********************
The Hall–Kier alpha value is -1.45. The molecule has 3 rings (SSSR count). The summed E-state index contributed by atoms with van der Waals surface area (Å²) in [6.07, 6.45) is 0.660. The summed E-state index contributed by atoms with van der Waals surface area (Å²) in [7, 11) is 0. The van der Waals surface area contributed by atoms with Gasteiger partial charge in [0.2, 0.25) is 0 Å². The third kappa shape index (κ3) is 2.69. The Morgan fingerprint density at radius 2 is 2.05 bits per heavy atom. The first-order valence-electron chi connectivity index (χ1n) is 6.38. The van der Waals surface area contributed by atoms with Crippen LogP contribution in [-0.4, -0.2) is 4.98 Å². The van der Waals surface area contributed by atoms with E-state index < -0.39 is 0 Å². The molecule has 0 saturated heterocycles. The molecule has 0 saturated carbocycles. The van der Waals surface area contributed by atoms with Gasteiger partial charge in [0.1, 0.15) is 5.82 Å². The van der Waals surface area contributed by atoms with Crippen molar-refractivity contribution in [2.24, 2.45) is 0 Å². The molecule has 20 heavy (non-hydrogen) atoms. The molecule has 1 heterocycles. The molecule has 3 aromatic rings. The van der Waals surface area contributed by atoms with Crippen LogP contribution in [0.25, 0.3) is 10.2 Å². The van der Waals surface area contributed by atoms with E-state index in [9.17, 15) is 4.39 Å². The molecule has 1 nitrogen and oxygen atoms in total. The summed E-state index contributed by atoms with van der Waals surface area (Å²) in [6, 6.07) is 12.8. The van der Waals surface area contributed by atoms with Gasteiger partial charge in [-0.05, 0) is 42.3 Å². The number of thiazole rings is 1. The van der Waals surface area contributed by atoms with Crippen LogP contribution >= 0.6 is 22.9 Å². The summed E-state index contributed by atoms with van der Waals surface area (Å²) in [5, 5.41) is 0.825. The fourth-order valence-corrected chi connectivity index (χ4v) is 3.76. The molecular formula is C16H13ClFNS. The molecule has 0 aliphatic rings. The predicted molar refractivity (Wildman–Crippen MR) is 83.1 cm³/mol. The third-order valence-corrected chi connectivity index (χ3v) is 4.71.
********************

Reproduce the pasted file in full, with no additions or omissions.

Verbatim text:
The Hall–Kier alpha value is -1.45. The molecule has 3 rings (SSSR count). The summed E-state index contributed by atoms with van der Waals surface area (Å²) in [6.07, 6.45) is 0.660. The summed E-state index contributed by atoms with van der Waals surface area (Å²) in [7, 11) is 0. The van der Waals surface area contributed by atoms with Gasteiger partial charge in [0.2, 0.25) is 0 Å². The third kappa shape index (κ3) is 2.69. The Morgan fingerprint density at radius 2 is 2.05 bits per heavy atom. The first-order valence-electron chi connectivity index (χ1n) is 6.38. The van der Waals surface area contributed by atoms with Crippen LogP contribution in [-0.4, -0.2) is 4.98 Å². The van der Waals surface area contributed by atoms with E-state index < -0.39 is 0 Å². The molecule has 0 saturated heterocycles. The molecule has 0 saturated carbocycles. The van der Waals surface area contributed by atoms with Gasteiger partial charge in [0.1, 0.15) is 5.82 Å². The van der Waals surface area contributed by atoms with Crippen molar-refractivity contribution in [2.24, 2.45) is 0 Å². The molecule has 20 heavy (non-hydrogen) atoms. The molecule has 1 heterocycles. The molecule has 3 aromatic rings. The van der Waals surface area contributed by atoms with Crippen LogP contribution in [0.25, 0.3) is 10.2 Å². The van der Waals surface area contributed by atoms with E-state index in [9.17, 15) is 4.39 Å². The molecule has 1 nitrogen and oxygen atoms in total. The summed E-state index contributed by atoms with van der Waals surface area (Å²) in [6, 6.07) is 12.8. The van der Waals surface area contributed by atoms with Gasteiger partial charge in [-0.05, 0) is 42.3 Å². The number of thiazole rings is 1. The van der Waals surface area contributed by atoms with Crippen LogP contribution >= 0.6 is 22.9 Å². The summed E-state index contributed by atoms with van der Waals surface area (Å²) in [5, 5.41) is 0.825. The fourth-order valence-corrected chi connectivity index (χ4v) is 3.76. The molecular formula is C16H13ClFNS. The molecule has 0 aliphatic rings. The predicted molar refractivity (Wildman–Crippen MR) is 83.1 cm³/mol. The third-order valence-corrected chi connectivity index (χ3v) is 4.71.